The Tri Club Potential of Group Riding, Part II

author : Rich Strauss
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How do you work with your tri club to create this culture of group riding? I've broken it down into three essential elements: Commitment, Education and Camaraderie.

Commitment
It’s very simple. Your tri club leadership must first realize the value and potential of cultivating a group riding ethos in the tri club and then commit themselves to making it happen. And if you want to see this happen, the quickest way to get it done is to do it yourself! I’m notorious for “volunteering” people who come forward with good ideas. At the very least, you and your leadership need to commit to the following activities.

From now until the end of time the club WILL have a Saturday ride that leaves from Location X at Time Y. The route can be different every week but having a concrete starting time and location allows the club to focus its marketing efforts on creating a buzz about this ride. It also encourages consistency and simplicity. In short, you need to make it easy for the people who have committed themselves to making this happen.


A club representative will be at Location X at Time Y from now until the end of time.  Be patient! This could take a while to get off the ground, given your environmental constraints and quality riding opportunities. The Pasadena Tri Club has only had a regular ride for about 12 weeks and it was tough to get it off the ground. After hyping it up all week it would often be me and the usual suspects. But over time the buzz began to build slowly and now, in a club with about 65 members, we have 18-20+ showing up very regularly. That’s pretty good from what I gather from talking to other tri clubs.

Education
A smooth, well coordinated group ride is a beautiful thing to see but it doesn’t happen overnight. Your club’s commitment to creating a quality group ride in turn creates the requirement to educate and instruct the members on group riding techniques. However, it’s also an opportunity for the club to return value and demonstrate just how much it cares for the safety, training experience and fun quotient of the members. A few ideas:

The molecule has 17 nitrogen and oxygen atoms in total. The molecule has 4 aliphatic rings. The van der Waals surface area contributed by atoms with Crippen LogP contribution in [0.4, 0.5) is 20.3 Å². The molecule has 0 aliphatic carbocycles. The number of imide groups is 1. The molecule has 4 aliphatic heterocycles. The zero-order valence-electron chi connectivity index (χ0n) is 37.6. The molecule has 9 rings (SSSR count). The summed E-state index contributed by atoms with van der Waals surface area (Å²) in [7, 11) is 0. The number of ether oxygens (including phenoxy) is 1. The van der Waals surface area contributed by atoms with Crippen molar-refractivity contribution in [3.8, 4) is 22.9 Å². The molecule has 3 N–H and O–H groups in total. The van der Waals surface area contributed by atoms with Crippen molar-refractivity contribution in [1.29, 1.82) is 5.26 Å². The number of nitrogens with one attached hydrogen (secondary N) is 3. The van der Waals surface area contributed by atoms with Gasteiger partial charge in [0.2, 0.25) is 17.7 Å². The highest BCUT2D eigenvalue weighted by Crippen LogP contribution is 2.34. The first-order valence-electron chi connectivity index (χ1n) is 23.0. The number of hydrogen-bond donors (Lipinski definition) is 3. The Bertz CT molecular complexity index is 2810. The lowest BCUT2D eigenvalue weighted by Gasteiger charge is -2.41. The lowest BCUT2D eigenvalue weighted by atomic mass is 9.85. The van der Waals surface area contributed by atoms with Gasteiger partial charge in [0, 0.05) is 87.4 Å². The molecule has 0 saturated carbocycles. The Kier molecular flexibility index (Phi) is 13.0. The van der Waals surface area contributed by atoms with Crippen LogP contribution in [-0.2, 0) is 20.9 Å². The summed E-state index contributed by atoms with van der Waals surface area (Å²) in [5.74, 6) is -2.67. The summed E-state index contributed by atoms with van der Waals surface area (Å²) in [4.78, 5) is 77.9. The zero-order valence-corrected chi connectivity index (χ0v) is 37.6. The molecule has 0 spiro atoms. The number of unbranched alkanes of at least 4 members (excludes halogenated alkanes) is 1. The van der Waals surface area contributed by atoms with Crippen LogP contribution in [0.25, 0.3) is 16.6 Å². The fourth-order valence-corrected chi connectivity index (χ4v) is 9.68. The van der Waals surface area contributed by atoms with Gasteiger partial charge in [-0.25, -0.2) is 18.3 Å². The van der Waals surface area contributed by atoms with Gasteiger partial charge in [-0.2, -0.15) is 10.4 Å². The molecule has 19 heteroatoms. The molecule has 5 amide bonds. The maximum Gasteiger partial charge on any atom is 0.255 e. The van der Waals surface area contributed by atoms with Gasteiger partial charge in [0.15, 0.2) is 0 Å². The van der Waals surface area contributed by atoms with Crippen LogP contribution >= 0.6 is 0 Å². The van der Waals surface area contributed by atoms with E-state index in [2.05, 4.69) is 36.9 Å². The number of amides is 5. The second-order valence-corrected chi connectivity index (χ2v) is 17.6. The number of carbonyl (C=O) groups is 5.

• A smooth group ride is guided by a long list of “best practices,” rather than strict rules, with each member learning over time “just what to do.” You want to seek out those experienced club members who can share their knowledge with the club in a controlled and unintimidating environment. Seminars, pre-ride talks, short group rides, debriefs in the middle of rides, etc. are all good ideas.
     

  • Seek out qualified experts to help the club: experienced road cyclists, coaches and athletes who can add an even more detailed and professional knowledge to the formal and informal educational activities above.
     

  • Create a compendium of web resources and encourage the members to education themselves about the nuances of group riding. Just Google it!

Camaraderie
To create a truly successful ride you MUST take the session beyond training and towards “I get to hang out with my friends on a bike on Saturday.” Inclusion is the key, with elements of the ride fulfilling the training and social needs of 95% of the membership. We have found that course selection, leadership, and simply good people have been the keys.

Putting It All Together
As an example of putting all of these elements together, I will offer the Pasadena Tri Club Saturday morning ride. Note that this ride is only about 10-12 weeks old but I'm beginning to think we have a good thing pretty well dialed in!

Start Time and Location